22 year-old Kasket, aka Charlie Baldwin, is having the kind of year that would have other fledgling producers turn emerald with envy. Having been signed to R&S sister-label Apollo Records, the young Brighton based producer has just put out his first vinyl record, a three track EP of organic and idiosyncratic ‘live electronic’ sounds. Mixing up studio percussion, with enigmatic field-recordings and samples, the 12” sees the former dubstep producer crafting an audio aesthetic which is difficult to place in any neat genre or scene. It is, in a word, unique.
It’s no wonder then that he’s been treated as the next big thing in certain camps, and that he’s already been signed up to produce more material for the revered Belgium imprint. As his 12” EP hits vinyl outlets around the world, we called Kasket in his Brighton home to find out more about the figure behind one of the freshest sounding records of the autumn.
How did you first get into producing music?
My dad’s a guitarist called Ray Russell who did quite a lot of sessions for musicians like Tina Turner, so when I was a kid, I was always surrounded by music. Then when I was about 16 I got my first copy of Reason and started messing about with it. I didn’t take anything too seriously, but I got some good reactions from what I was doing, so I kept on with it. I [eventually] moved to using Ableton and making sample-based stuff.
And what sort of tracks were you making in the early days?
Four years ago I was [only] making dubstep, because it was so fresh to me. [Then] I started listening to artists like Venetian Snares, Aphex Twin and other experimental stuff, and I decided that I’d just make what felt right for me and not worry about trying to please a certain [crowd]. And that’s kind of how the whole Apollo deal came about.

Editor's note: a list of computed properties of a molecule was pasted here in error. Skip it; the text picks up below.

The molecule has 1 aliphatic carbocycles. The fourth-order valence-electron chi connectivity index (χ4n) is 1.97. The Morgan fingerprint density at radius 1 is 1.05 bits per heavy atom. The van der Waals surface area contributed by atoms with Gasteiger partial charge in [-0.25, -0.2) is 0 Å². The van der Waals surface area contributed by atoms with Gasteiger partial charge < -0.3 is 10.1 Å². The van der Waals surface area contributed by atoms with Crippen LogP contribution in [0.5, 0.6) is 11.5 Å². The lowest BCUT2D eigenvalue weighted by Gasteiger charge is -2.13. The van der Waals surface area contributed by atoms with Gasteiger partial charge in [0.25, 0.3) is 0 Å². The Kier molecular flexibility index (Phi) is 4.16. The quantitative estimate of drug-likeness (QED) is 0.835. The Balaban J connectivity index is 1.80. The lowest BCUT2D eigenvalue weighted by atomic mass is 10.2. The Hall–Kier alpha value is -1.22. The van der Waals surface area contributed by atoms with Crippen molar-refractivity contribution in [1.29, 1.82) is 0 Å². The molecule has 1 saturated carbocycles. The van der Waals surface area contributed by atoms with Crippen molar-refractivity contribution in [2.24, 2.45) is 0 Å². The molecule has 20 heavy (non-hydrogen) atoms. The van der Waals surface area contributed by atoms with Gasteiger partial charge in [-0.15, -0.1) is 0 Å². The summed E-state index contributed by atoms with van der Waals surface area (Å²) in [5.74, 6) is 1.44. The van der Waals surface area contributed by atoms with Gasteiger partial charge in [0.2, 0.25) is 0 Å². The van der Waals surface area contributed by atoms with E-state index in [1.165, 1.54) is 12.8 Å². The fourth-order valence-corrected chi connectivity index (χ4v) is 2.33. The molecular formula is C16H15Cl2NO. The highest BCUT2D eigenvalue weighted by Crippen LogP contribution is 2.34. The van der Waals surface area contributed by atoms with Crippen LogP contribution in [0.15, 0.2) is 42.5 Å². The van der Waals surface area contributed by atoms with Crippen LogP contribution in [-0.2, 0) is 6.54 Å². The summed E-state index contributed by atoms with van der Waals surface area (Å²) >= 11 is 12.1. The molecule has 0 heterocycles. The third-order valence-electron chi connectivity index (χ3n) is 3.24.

How did you first get in touch with Apollo?
I released an EP on the Belgium label called DiaMind and met Stijn Brinckman [aka Vyron who runs the label]. Stijn was trying to push me in lots of new directions and get me to talk to other people, including [founder of R&S] Renaat Vandepapeliere. I’m a massive fan of R&S, so I got in contact with him and started sending him tunes, and it rolled from there. Renaat put me in touch with Mixmaster Morris, and I went round to his house a few times, listening to music and talking. They’ve been great guys, such a big help and hard workers. It was a good to be pushed from what I was doing previously to what I am doing now, and it allowed me to establish a sound.
How would you describe your ‘sound’?
I guess in a way it’s organic and not quantised, it’s raw whilst still keeping the electronic elements. A lot of the percussion stuff on the EP I’ve recorded live, just hitting whatever is in my room and creating sounds. When I started making that sound I was already thinking about how it would convey to live performance. I guess I’d called my sound Live Electronic.
Was there an epiphany moment when you knew you wanted to create this Live Electronic sound?
I’d always wanted to do something like it and I’ve always played drums. When I was 16 I toured with the musician and comedian Matt Berry, so I’ve always thought about percussion and wanted to try to get that live recording element within electronic music. When I bought Ableton, it just kind of happened naturally. I remember putting [synthetic] drums together on a track and thinking that it didn’t sound right, it sounded too neat. It sounded a lot better grabbing pots and pans and making it all yourself, making the groove your own and knowing that if you tried to repeat that it wouldn’t sound exactly the same.
One thing I picked up from listening to the August Fades EP is a world music influence. Is that something that interests you?
I am very interested in West African tribal sounds. I love the ridiculous amounts of drums. I remember different people coming [from all over the world] and working with my dad, and listening to all this world music, it was great to have that inspiration.